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After security conditions in Iraq began to deteriorate in June 2003, the U.S.-led Coalition Provisional Authority (CPA) included restoring essential services in Iraq, such as water and sanitation, as part of its strategy for establishing a secure, peaceful, and democratic Iraq. From 1991 to 2003, a decreasing number of Iraqis had access to safe drinking water and sanitation services, and water-borne disease rates rose. The United States has made available $2.6 billion for rebuilding the water and sanitation sector. As part of GAO's review of Iraq reconstruction under the Comptroller General's authority, we assessed U.S. activities in the water and sanitation sector, including (1) the funding and status of U.S. activities, (2) U.S. efforts to measure progress, (3) the factors affecting the implementation of reconstruction activities, and (4) the sustainability of U.S.-funded projects.

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Recommendations for Executive Action

Agency Affected Recommendation Status
Department of State To more accurately report the results of U.S. reconstruction efforts in water and sanitation, the Secretary of State should establish indicators and measures to assess how the U.S. efforts are improving the quality and quantity of water and sanitation services in Iraq. For example, State could include information on project scope and cost in its reporting on numbers of projects under way and completed. State could also include surveys that measure Iraqis' access to water and sanitation facilities and their satisfaction with these services in selected geographic areas that are served by larger-scale U.S. reconstruction efforts. Efforts to develop performance measures should take into account the challenges in collecting data in a difficult security environment.
Closed - Implemented
In September 2005 (REBUILDING IRAQ: U.S. Water and Sanitation Efforts Need Improved Measures for Assessing Impact and Sustained Resources for Maintaining Facilities, 9/7/05, GAO-05-872), we recommended that the Secretary of State establish indicators and measures to assess how U.S. reconstruction efforts are improving the quality and quantity of water and sanitation services in Iraq. At the time, in the absence of metering and quality measures, State tracked the number of projects in progress and the number completed. In June 2008, GAO issued a progress report on Iraq (SECURING, STABILIZING AND REBUILDING IRAQ: Progress Report: Some Gains Made, Updated Strategy Needed, 6/23/08, GAO-08-837). As part of this effort, GAO found that State had instituted a revised metric in response to GAO's recommendation. In April 2006, State developed the goal of producing enough clean water to reach up to an additional 8.5 million Iraqis. State used progress against this goal as a metric and could report that, as of March 2008, U.S.-funded projects had the capacity to provide an additional 8 million Iraqis with potable water.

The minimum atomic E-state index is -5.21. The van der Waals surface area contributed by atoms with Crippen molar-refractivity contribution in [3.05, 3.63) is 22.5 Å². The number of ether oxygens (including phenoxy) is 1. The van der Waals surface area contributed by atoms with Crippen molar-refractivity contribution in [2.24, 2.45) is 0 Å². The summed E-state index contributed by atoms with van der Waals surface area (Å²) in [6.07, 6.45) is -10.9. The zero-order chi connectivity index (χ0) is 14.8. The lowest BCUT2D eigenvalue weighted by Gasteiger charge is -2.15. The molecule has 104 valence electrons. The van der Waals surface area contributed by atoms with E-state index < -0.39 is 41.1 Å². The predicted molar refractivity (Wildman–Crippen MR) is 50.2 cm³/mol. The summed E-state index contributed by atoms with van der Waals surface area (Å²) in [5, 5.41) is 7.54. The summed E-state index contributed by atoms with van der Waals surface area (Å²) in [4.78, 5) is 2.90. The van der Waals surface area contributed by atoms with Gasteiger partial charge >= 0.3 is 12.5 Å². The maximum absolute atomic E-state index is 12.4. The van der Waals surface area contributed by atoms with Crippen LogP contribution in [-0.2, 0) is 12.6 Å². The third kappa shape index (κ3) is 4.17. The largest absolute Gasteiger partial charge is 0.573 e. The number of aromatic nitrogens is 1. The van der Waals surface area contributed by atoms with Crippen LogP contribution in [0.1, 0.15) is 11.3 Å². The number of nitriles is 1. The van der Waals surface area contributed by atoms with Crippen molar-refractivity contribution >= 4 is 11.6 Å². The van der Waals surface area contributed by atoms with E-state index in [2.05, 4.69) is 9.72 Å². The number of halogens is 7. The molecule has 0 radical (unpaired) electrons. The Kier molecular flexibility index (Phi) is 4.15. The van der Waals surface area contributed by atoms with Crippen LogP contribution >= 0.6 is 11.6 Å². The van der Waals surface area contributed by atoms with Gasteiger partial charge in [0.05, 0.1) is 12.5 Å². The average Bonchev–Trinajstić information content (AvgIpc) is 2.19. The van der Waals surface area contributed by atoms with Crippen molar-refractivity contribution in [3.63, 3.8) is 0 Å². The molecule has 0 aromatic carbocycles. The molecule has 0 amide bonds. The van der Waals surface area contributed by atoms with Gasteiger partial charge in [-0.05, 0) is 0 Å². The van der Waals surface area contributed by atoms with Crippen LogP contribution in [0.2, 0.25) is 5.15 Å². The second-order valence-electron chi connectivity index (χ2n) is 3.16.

Department of State To help ensure that projects funded by U.S. appropriations operate at their intended capacity and provide benefits to the Iraqi people after their completion, the Secretary of State should work with Iraqi ministries to assess the resources needed to operate and maintain new and repaired water and sanitation facilities before they are turned over to Iraqi management and, afterwards, work with the Iraqi government to ensure that Iraq has these resources.
Closed - Not Implemented
Subsequent GAO reports have found that U.S.-funded infrastructure in Iraq is not being sustained. In our report "Rebuilding Iraq: Improved Management Controls and Iraqi Commitment Needed for Key State and USAID Capacity-Building Programs (GAO-09-526), June 3, 2009, we reported that the Department of State cannot ensure that the Provincial Reconstruction Development Committee (PRDC) program is achieving its objective to build capacity. Iraq has committed to sustaining U.S.-funded projects and programs and sharing in their costs in several official documents and the International Compact for Iraq. However, we have found that while Iraq budgets for investment and sustainment activities, it may not spend the budgeted funds. For the PRDC program, 16 of the 40 projects we reviewed had evidence that the Iraqi government agreed to sustain the project. However, the letters did not specify financial resources or other support that would be provided. In addition, State could not provide evidence that that Iraqi government followed through and budgeted or provided funds to sustain these projects.

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